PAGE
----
After ten years exclusively short-term dating (primarily due to my inability to choose a partner that I’m sufficiently impressed with) I’ve finally found the one. As cliché as it sounds, everything is perfect. I’m thrilled and happy and we’re already talking about moving in because we “just know.” Except one thing … she has VERY strong feelings about not having children.
Do I want kids? Maybe? Probably, I guess. It’s definitely not a deal-breaker right now. But perhaps that’s only because in my head I think she’ll change her mind.
But what if she doesn’t? Can I accept that my line ends with me? We’ll live a spectacular rich and famous child-free life, to be sure. But then that’s it. No birthdays, graduations, weddings, grandkids. Is it absurd to cross my fingers that she changes her opinion on the subject? Is it unfair to plan on giving the occasional nudge over the course of our next few years and hope she feels the pull of maternity? If I fail, will I forever be disappointed (or worse, resentful) that the love of my life disdains the concept of procreation? Or will I accept it and find sufficient solace in being an uncle, mentor, friend, teacher, pet owner? In my mind it’s her or eternal bachelorhood, with the slight possibility of finding a second unicorn when I’m 60.
So I’m in … right?
There’s a saying among therapists: If you keep banging your head against a wall while trying to find an answer to your question, rotate the question. Tilt it slightly to the side, turn it upside down, and that rotated question will lead you to your answer.
So let me help you rotate your question, Smitten. When I was studying for my board exams, I practiced by going through hundreds of sample cases that looked a lot like what you sent in — a short scenario. On the test itself, we’d get only a few minutes to assess each case. So, to get through the exam, we were taught to “circle what stands out immediately.” Our task was to parse the relevant nuggets from the potentially distracting material. That way, we could get beyond the “content” — the story that the patient tells — and focus on the “process,” the underlying dynamics that might inform the patient’s problem. The patient would likely be unaware of these dynamics, because most of us tend to believe that our problems are circumstantial, situational, and above all, external to us. But these dynamics were, at least on the exam, often the map that led to the answer. At the time, I thought this was simply a test-taking strategy, but soon I discovered how useful it is in real life, too.
I’ve got circles all over your letter, Smitten.
Here’s circle No. 1: You say that for the past decade, you haven’t been able to find a partner you were “sufficiently impressed with.” What does “impressive” mean to you — accomplished, warm, attractive, intelligent, witty, a dollop of quirky? Statistically speaking, if you’re young enough to be contemplating parenthood, there are plenty of single women around with these qualities, particularly in the “rich and famous” circle you seem to travel in. Maybe a relationship with any of them wouldn’t lead to marriage, but in a ten-year span, there should be enough to choose from to get something going for more than the short-term. Why is it so hard to impress you? Your bar may be high, but even very impressive people — like Nobel laureates, Pulitzer Prize winners, and, I don’t know, George Clooney — manage to find sufficiently impressive partners for more than the short-term. Which leads me to …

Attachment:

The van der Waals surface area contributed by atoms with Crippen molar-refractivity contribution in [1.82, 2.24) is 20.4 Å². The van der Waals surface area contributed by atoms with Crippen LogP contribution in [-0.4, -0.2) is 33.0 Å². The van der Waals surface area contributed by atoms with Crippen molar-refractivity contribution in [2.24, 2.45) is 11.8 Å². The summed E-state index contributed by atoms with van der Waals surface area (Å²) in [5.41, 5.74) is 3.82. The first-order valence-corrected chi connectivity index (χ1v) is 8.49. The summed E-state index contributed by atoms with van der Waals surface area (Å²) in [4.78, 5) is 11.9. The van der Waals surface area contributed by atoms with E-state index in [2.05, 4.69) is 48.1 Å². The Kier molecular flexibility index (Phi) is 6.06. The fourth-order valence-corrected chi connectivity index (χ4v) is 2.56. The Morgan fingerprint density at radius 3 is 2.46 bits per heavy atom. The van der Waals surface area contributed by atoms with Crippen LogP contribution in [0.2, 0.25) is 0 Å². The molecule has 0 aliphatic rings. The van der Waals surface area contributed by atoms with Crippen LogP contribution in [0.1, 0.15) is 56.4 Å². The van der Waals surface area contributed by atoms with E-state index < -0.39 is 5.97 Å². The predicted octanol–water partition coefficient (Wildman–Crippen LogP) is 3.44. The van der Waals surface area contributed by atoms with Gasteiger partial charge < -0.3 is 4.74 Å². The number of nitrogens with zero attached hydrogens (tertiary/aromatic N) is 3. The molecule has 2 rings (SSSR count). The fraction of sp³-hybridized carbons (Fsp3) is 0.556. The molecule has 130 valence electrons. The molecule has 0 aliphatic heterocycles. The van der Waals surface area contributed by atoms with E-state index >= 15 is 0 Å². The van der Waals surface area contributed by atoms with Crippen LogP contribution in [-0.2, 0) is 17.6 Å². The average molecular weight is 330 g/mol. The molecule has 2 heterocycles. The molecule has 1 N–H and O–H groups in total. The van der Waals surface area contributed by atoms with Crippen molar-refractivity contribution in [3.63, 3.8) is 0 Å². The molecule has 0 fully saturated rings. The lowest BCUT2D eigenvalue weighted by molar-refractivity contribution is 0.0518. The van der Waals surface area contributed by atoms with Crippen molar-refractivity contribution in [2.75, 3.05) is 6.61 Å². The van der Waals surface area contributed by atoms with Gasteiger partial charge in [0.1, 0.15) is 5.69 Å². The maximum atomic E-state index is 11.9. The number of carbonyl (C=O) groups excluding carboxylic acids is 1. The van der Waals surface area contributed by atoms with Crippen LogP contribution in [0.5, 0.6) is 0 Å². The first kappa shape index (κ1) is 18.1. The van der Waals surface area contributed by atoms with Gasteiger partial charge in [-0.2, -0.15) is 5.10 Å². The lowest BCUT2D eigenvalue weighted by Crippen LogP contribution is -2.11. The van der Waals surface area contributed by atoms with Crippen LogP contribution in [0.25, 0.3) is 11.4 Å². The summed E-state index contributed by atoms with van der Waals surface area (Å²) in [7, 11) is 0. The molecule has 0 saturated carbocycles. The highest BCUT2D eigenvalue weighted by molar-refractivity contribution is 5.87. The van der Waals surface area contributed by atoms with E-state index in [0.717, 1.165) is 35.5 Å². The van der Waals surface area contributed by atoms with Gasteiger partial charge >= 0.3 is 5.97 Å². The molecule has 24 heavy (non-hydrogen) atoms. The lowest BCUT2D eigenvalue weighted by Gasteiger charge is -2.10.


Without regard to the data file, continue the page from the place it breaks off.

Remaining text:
Circle No. 2: At long last, you say, you’ve found somebody sufficiently impressive, and “everything is perfect.” Great! Oh, wait, except for one thing. I’ll call this the perfect-except paradox. You present your dilemma as, “She’s perfect, except for X,” where X equals your girlfriend’s views on having kids. But I think the real issue is this: “She’s perfect, because of X.”
Let me explain. If I asked you why you fell in love with your girlfriend, I’m sure you’d give many reasons: she’s impressive (of course), she’s witty, you both love sushi, she does that adorable thing with her hair when she’s embarrassed, whatever. But that’s your conscious brain talking. In fact, the reason most of us fall in love with our partners is because our unconscious brain, the brain mapped out in childhood and now pulling the strings of our adult minds, recognizes aspects of our moms or dads or whoever cared for us growing up. Some of these are positive qualities, and some are qualities that hurt us deeply (even if our parents didn’t mean to; humans are complex and no parent is perfect).